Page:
Don’t Feel the Noise

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In 1973, English rock band Slade (and then 10 years later, heavy metal band Quiet Riot) urged listeners to “Cum On Feel the Noize.”

Neither spelling nor stock market wisdom was ever Slade’s strong point, because, rather than feel the “noize,” investors should ignore it.

Last week, a reader asked for my take on the market’s reaction to the Federal Reserve’s decision to raise rates by three-quarters of a percentage point on Wednesday, September 21.

Here’s how the market responded to the Fed’s decision.

Chart: The S&P 500 Falls Hard on the Fed Announcement
This is a chart of the S&P 500 on Wednesday, September 21. It depicts increments of minutes. Notice a pattern?

There isn’t one. The Fed announcement came out, and the market tanked. Federal Reserve Chairman Jerome Powell then began speaking, and the market rallied only to fall harder.

There is no trend here. No signal of any kind. Anyone who pretends to comprehend the market’s actions that day in relation to the Fed or the economy is either lying to you or to themselves.

However, there most certainly is a trend when looking at a one-year chart of the S&P 500.

Chart: The S&P 500 Is in a Downtrend
A fifth grader could tell you which direction it is pointing.

Since markets are typically forward-looking indicators, this suggests that we could still be in a recession as the calendar flips to 2023 and maybe beyond.

Long-term investors should ignore the news and the noise. A 100-point intraday swing in the S&P 500 is absolutely meaningless to anyone with a time horizon of more than a few days.

If you’re investing in order to achieve certain goals, like a comfortable retirement, who cares where the S&P 500 closes today or tomorrow or even next year if your time horizon is five years (or longer)?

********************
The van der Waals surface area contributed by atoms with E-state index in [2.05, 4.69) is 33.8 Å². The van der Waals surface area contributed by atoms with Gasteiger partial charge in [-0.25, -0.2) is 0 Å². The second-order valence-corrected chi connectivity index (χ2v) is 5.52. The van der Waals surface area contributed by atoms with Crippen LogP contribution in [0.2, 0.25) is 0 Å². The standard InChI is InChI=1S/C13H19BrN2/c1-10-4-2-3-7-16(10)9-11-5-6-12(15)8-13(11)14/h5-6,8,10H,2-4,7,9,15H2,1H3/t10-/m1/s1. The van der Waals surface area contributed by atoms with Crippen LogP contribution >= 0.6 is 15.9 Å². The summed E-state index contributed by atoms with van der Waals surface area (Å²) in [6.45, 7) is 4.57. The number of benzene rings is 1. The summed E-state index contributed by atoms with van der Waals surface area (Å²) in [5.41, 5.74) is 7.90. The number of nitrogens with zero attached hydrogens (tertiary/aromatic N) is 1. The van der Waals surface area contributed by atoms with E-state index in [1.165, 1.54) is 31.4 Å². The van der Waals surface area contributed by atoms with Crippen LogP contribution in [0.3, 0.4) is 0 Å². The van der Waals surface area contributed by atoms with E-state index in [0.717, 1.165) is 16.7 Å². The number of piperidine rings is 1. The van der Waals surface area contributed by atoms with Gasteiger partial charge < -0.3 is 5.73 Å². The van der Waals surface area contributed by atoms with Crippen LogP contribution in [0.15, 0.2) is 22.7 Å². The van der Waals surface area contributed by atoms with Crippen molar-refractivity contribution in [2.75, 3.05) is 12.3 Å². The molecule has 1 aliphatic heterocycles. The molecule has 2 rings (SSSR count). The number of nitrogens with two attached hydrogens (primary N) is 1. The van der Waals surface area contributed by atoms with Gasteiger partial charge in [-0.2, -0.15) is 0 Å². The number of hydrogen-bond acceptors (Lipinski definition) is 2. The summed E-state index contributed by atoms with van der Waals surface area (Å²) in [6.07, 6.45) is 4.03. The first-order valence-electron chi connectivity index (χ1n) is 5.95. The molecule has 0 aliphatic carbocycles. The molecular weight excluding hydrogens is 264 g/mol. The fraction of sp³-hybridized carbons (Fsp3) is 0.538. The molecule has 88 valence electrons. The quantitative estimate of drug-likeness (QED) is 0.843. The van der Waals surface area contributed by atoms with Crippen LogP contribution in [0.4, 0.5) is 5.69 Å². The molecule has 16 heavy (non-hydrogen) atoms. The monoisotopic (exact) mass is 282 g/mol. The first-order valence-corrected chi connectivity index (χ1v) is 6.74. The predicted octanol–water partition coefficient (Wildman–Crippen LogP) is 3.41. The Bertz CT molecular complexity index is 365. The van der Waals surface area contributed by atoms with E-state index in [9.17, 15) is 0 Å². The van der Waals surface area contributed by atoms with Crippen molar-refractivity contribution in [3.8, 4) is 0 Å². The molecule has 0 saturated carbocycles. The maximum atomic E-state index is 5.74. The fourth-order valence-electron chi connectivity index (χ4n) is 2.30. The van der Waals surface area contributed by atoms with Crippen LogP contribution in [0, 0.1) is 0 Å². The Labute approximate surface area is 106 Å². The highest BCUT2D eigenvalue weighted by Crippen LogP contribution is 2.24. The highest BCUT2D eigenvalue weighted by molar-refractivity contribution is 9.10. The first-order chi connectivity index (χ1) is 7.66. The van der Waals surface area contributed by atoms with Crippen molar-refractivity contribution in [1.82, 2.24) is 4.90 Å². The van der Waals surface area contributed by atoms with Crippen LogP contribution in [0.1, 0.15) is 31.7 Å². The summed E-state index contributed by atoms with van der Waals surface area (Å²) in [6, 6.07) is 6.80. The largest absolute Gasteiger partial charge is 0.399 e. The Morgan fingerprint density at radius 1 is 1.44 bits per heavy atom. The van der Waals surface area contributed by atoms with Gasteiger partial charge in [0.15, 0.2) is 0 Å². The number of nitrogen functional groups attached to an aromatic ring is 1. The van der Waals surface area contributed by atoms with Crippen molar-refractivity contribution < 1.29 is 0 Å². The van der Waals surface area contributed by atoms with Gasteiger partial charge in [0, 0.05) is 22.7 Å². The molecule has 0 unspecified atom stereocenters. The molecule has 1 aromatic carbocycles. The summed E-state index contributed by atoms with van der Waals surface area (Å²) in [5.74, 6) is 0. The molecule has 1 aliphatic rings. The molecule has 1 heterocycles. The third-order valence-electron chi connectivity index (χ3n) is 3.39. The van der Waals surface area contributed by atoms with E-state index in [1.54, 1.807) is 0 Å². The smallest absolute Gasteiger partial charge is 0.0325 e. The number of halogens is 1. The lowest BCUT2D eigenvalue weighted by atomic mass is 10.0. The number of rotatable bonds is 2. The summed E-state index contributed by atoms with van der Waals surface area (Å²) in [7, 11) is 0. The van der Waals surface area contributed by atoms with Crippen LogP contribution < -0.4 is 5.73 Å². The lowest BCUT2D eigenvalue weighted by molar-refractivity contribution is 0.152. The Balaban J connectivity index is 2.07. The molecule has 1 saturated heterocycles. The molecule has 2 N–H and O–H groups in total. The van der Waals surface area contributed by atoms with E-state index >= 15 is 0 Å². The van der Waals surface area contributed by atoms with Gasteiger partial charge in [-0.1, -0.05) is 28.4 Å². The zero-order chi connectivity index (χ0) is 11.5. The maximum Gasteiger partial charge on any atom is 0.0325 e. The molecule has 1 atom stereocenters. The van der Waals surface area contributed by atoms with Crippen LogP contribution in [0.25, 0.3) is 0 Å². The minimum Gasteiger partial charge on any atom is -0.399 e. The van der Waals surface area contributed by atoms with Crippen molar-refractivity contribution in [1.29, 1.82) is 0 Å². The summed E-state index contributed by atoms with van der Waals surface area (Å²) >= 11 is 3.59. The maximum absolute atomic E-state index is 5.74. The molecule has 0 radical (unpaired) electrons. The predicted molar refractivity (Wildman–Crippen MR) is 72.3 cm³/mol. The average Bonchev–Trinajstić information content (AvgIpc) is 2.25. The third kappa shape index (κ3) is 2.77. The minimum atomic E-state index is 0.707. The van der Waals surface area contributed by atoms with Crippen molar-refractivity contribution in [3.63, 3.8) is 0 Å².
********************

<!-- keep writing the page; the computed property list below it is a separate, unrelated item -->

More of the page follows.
So how do you invest in challenging times like these?

Stick with stocks in sectors that traditionally hold up well in recessions, like consumer staples, healthcare and energy – sectors people generally need.

Look for companies that aren’t overloaded with debt. In tough times, debt-laden companies have to pour badly needed resources into paying interest when they could be used to grow the business or as a war chest to weather a recession.

Expeditors International of Washington Inc. (Nasdaq: EXPD) is an example of a company with a great setup. It has no debt, has just under $2 billion in cash and trades at 11 times earnings. The shipping logistics company also sports a 1.5% yield.

Additionally, it’s time to favor value stocks over growth stocks.

Value is greatly outperforming growth these days. Since the beginning of the year, growth stocks have lost nearly three times as much as value stocks. And over the past two years, value stocks have gained 34% while growth is up just 5%.

Shorter-term traders should be aware that Fed announcement days can be very volatile and tough to trade. They shouldn’t read too much into the market chaos going on around them as investors try to decipher every syllable uttered by Jerome Powell, with algorithms in turn reacting to those investors.

Ignore the noise and focus on your goals. Otherwise, you’ll be singing the chorus of another song by Slade (and again later by Quiet Riot): “Mama Weer All Crazee Now.”

Good investing,


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